The punishment handed to Leighton by ASIC for its disclosure failings was laughed at by senior executives. "ASIC gave us a few speeding tickets" is how one describes it. The company was given a $300,000 fine; one-sixth of the $US2 million bonus given to David Savage and less than one-twentieth of the financial package given to a departing Wal King for their roles building up a corporate empire that, overseas at least, may have been rotten to the core.
LEIGHTON’S GLOBAL REACH
Some of the Australian giant’s overseas projects
The head of Leighton International, David Savage, oversaw a deal to buy 45% of Middle Eastern construction company Al Habtoor to create Habtoor Leighton
Group, based in Dubai. The new company won the $515 million contract to
build the Habtoor Palace hotel complex in Dubai (pictured left).
Leighton India wins a $210 million joint-venture contract to redevelop 76km
of road connecting Indore to Khalghat in Madhya Pradesh (left).
Between 2005 and 2007, Leighton Asia had a $310 million contract to build a 26km highway (pictured right) to connect the capital Kuala Lumpur to Putrajaya, the new
regional centre and administration complex of the Malaysian government.
The Eclipse, one of Leighton’s fleet of oil and gas pipe-laying barges, was
completed in Indonesia where the company is also involved in mining projects,
such as the $1.3 billion coal mine pictured right.
Leighton Off shore won two contracts worth $1.2 billion to redevelop the country’s oil export facilities (left). The first $750 million contract was to rebuild the Basra
oil terminal, which handled 80% of Iraq’s oil exports. It won a second $500 million related contract to further expand Iraq’s oil export capacity. Claims have been made that the company paid kickbacks to corrupt off icials to win the contracts.
THE LEIGHTON SCANDAL
WHAT IS LEIGHTON?
Leighton Holdings is a $6.3 billion ASX-listed global company. Its subsidiaries include Thiess and John Holland. Its projects range from Victoria’s $3.5 billion desalination plant to coal mines in Indonesia, highways in India and Malaysia, and oil pipelines in Iraq.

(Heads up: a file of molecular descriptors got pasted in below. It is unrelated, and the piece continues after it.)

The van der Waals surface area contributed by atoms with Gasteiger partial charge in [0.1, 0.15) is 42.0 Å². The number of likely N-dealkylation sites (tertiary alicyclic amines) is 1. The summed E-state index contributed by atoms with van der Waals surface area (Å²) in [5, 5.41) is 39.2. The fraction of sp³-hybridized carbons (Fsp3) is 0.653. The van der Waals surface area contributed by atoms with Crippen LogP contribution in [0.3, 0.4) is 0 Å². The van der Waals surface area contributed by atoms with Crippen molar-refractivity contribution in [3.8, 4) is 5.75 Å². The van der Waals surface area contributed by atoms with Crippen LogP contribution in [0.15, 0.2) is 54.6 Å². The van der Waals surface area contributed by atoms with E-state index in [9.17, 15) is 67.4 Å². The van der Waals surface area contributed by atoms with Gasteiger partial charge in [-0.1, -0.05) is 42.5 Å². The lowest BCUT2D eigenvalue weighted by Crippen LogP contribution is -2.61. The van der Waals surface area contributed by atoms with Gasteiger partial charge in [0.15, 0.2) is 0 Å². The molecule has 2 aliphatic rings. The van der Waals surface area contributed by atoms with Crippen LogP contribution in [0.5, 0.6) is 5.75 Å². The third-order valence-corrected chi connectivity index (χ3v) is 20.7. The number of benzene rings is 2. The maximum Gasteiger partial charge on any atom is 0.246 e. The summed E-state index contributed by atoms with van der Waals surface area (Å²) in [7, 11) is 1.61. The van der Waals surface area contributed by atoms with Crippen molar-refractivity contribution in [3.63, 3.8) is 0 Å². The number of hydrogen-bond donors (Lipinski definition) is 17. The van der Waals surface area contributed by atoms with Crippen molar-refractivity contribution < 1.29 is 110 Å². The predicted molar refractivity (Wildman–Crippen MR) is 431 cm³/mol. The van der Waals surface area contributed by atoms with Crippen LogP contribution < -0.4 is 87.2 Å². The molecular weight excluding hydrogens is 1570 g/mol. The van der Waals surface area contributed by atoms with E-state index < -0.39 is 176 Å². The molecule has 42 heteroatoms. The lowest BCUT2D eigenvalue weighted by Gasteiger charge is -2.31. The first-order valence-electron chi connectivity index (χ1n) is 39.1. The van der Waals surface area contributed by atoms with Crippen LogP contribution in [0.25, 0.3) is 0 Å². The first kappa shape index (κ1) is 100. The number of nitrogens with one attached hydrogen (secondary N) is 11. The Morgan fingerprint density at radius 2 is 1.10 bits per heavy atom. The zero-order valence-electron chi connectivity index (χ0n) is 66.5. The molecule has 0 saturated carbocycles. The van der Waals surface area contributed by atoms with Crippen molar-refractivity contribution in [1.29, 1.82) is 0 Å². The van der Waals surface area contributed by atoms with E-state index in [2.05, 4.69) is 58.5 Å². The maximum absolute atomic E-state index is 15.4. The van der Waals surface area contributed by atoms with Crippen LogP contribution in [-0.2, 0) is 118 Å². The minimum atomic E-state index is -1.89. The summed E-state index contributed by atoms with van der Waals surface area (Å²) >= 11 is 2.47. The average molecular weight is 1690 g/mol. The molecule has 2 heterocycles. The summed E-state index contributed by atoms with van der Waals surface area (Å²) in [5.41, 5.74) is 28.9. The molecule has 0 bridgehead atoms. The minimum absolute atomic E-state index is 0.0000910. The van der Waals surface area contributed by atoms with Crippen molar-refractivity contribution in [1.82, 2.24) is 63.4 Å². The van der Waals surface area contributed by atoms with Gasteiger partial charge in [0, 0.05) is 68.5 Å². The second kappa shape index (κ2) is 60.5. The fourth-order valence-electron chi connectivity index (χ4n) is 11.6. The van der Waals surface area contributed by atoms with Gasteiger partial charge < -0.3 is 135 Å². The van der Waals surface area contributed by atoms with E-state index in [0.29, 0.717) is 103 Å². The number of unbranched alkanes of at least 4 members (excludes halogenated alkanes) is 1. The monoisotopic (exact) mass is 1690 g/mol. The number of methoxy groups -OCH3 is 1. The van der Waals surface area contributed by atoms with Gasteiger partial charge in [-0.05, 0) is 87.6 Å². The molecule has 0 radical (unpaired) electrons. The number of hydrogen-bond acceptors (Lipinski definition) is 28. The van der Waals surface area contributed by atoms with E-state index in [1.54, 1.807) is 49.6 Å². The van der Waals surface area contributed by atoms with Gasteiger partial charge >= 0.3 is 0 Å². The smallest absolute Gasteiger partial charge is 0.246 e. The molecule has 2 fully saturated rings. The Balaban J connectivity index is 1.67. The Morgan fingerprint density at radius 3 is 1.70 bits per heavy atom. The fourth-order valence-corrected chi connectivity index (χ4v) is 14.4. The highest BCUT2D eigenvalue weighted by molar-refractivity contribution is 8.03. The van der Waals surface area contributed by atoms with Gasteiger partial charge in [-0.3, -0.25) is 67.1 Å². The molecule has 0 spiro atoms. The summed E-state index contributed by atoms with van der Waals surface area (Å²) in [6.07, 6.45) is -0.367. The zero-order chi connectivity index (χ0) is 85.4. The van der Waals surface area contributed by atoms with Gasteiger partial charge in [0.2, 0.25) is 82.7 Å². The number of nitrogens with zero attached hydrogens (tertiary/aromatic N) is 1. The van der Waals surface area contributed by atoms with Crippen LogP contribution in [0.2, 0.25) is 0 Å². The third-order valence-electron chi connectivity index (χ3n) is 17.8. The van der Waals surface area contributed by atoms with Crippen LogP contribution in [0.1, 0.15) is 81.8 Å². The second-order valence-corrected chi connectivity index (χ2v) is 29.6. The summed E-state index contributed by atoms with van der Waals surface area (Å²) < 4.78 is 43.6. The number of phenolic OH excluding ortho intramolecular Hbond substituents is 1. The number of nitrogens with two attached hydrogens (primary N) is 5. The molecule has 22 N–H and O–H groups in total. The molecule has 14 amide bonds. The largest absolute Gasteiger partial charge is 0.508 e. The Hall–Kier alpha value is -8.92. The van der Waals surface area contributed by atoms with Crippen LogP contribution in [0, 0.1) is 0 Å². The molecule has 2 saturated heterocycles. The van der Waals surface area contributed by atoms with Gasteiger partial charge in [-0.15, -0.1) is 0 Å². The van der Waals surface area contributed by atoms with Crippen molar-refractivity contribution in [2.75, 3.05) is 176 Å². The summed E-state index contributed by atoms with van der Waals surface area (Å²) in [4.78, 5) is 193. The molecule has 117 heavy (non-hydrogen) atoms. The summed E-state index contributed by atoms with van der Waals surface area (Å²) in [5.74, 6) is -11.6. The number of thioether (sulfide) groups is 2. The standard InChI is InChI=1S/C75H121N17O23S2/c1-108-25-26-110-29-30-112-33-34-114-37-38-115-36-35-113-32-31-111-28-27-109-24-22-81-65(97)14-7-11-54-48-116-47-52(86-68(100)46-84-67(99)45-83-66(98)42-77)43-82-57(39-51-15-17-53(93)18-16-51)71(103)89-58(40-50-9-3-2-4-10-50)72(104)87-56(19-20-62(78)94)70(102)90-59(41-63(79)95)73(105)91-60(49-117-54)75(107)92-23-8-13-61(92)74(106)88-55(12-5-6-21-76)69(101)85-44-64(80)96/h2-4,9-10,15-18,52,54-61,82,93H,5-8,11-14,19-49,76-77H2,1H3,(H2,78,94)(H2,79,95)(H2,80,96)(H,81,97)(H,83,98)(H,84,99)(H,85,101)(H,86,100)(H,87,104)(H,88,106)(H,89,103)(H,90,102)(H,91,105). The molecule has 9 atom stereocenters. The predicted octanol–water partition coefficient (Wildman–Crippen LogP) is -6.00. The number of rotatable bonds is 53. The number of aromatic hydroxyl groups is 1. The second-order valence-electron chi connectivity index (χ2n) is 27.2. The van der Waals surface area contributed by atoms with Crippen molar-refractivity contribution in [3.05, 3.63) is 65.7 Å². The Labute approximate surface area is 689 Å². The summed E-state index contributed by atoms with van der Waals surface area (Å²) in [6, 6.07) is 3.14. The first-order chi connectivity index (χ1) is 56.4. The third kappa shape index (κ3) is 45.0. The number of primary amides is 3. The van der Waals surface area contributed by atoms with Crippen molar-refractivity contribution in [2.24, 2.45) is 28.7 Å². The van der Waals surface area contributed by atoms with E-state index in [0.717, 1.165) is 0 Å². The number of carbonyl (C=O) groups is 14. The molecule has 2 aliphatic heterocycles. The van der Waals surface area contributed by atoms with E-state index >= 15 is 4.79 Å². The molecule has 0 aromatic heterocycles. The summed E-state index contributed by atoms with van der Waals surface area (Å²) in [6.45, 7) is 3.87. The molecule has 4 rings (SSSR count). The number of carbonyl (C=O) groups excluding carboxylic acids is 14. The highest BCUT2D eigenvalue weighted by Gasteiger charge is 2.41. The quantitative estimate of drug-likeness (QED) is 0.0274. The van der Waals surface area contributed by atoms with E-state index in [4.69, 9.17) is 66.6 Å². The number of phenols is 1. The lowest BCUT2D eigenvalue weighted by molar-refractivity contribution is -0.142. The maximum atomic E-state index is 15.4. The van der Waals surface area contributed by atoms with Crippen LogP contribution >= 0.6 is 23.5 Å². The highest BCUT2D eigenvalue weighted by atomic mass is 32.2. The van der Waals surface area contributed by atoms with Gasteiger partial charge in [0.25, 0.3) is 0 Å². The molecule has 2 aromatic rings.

WHY IS IT FACING A CORRUPTION PROBE?
Leighton’s international business is accused of improper behaviour, including paying bribes to win contracts in Asia and the Middle East.
WAL KING: Former CEO who built Leighton from a mid-tier construction firm
into a global giant. A senior company executive says King approved $40 million in
kickbacks to corrupt Iraqi officials to win an oil contract.
DAVID SAVAGE: Former head of Leighton International. Oversaw the payment of suspected bribes to win contracts in Asia and the Middle East. Close to Wal King.
Secretly established his own company, Stonehouse Construction, with other Leighton executives and allegedly corrupt foreign business partners while still head of Leighton International.
RUSSELL WAUGH: David Savage’s right-hand man in Leighton International. Left Leighton in 2012, now COO at UGL Limited.
DAVID STEWART: Successor to Wal King as CEO. Made diary notes recording
David Savage telling him that Wal King had approved a $40 million payment,
via a middleman, to bribe Iraqi off icials.
GAVIN HODGE: Former Leighton International project manager accused of illegal behaviour, including payment of kickbacks. Allegedly stole $520,000 of Leighton steel to build a black-market barge.
BOB HUMPHRIS: Chairman of Leighton Holdings. Humphris was also on the board of
Leighton International between 2007 and 2011. Faces questions over what he knew about corruption concerns in Iraq and other projects.
PACKIANATHAN SRIKUMAR: Middleman allegedly used by Leighton as a consultant to
win work in Malaysia, Tanzania, Iraq and India. Shareholder in Savage’s Stonehouse
RIAD AL SADIK: Chairman of Leighton’s Dubai-based business, Habtoor Leighton Group. Sadik was said to be able to open doors in the Middle East for Leighton. Went into business with Savage’s Stonehouse Construction, named after David
Savage’s Tasmanian manor, The Stone House (pictured right).
ALAN FENWICK: Engineer responsible for electrical systems on Leighton’s off shore barges. Blew the whistle on corruption at Leighton International in 2008-09. Later
directly informed Wal King of corruption and claims he was then asked by another executive to “go quietly’’.
At Allens, Australia's most corporate of corporate law firms, the first day of November 2011 should have been a breeze. Most staff in Melbourne had taken the Tuesday off to watch the Melbourne Cup. In the firm's Sydney headquarters in Phillip Street, employees were ducking out to place bets - except for a small group of lawyers engrossed in the pages of a yellow notebook.